Branding 101. Doesn’t the value of a good name come from its mystique? “Aqhawan” is a variant spelling of the Arabic جامعة الأخوي, meaning “two brothers.” And it couldn’t be a more appropriate name for a fragrance which aligns two of the most unmistakable scents of the Middle East.
The main story here comes from Ta’if rose, the thirty-petal Rosa damascena that grows in the mountainous region near Mecca. For nearly 300 years, rose oil has been distilled here for purchase by the hajji on their way to the Holy City. It is considered one of the most precious gifts in the Arab world, and thus the oil is found in a great number of better Arab perfume oils.
Ajmal’s Aqhawan blends Ta’if rose with Istanbul rose and Cambodian oud. The rose accord initially lurks behind the unmistakable oud; then, after thirty or so minutes, it enacts a subtle victory. In fact, subtle is the key word here. Oud is a tough contender, and it is not won over by force; rather, it is handled, much as one would handle a beast in the jungle. When not––yikes, advertising-speak––“heroing” the oud, a competent perfumer can work with qualities of the oud itself. Arabian Oud does this in a traditional manner, Montale in a contemporary manner. Ajmal is hardly in the middle-ground, but its scents do seem to take cues from both generations of perfumery. (Again, so little has been written in English about modern Arabian perfumery, that it is hard to speak to a tradition or school. I hope that my series can make some headway in spurring this.)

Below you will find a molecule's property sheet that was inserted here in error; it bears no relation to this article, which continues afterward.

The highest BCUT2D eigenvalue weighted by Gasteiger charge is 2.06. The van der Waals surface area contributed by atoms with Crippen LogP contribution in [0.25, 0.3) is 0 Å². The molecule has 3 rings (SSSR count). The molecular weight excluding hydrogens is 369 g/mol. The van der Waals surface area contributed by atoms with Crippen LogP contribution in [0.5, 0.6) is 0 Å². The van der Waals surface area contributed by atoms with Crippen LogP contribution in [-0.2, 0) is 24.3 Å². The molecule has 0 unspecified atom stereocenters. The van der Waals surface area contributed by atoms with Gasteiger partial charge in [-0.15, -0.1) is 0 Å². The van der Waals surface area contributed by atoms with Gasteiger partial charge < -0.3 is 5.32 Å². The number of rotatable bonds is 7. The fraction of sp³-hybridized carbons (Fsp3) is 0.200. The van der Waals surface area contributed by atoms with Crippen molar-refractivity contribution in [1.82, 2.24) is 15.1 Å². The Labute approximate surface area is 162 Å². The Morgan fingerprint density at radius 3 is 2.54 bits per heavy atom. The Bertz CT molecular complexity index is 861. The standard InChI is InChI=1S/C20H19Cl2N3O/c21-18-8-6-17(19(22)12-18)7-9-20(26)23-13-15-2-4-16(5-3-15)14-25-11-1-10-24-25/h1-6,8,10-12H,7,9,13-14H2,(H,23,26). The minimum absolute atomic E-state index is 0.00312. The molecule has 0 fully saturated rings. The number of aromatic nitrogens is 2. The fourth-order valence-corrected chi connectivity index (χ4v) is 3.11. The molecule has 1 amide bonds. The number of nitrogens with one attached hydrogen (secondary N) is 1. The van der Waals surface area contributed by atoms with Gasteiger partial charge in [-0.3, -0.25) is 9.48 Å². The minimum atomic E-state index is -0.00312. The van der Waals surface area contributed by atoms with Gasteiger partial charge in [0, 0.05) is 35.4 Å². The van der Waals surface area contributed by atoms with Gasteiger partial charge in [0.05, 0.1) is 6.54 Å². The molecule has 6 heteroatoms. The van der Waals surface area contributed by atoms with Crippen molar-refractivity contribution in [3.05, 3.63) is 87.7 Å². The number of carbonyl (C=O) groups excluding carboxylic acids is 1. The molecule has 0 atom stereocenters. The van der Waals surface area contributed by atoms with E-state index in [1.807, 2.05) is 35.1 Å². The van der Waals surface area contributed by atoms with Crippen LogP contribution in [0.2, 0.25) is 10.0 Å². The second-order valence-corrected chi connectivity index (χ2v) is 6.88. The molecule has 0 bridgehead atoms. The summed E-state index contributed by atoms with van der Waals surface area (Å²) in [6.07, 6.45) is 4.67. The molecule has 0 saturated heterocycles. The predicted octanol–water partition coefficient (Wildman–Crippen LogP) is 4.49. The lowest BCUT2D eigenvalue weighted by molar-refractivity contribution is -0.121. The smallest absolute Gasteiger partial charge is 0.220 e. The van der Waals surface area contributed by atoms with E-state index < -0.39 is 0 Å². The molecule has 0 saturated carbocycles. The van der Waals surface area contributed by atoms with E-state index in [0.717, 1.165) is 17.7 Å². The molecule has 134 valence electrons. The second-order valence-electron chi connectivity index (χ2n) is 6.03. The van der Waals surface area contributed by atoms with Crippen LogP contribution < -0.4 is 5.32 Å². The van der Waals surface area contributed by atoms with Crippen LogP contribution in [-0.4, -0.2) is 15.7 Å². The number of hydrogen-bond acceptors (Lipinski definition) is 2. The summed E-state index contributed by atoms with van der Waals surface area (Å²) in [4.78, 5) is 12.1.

Aqhawan is a unisex eau de parfum marketed to men. Having said that, I can assure you that the rose accord here is not flowery or flirtatious. It is quite masculine, owing to the wood and, again, the surprising complexity of rose petals distilled instead of extracted with hexane or CO2. In a word, beautiful.
Image credit: Ta’if rosewater and aspergelum, compliments of Saudi Aramco World.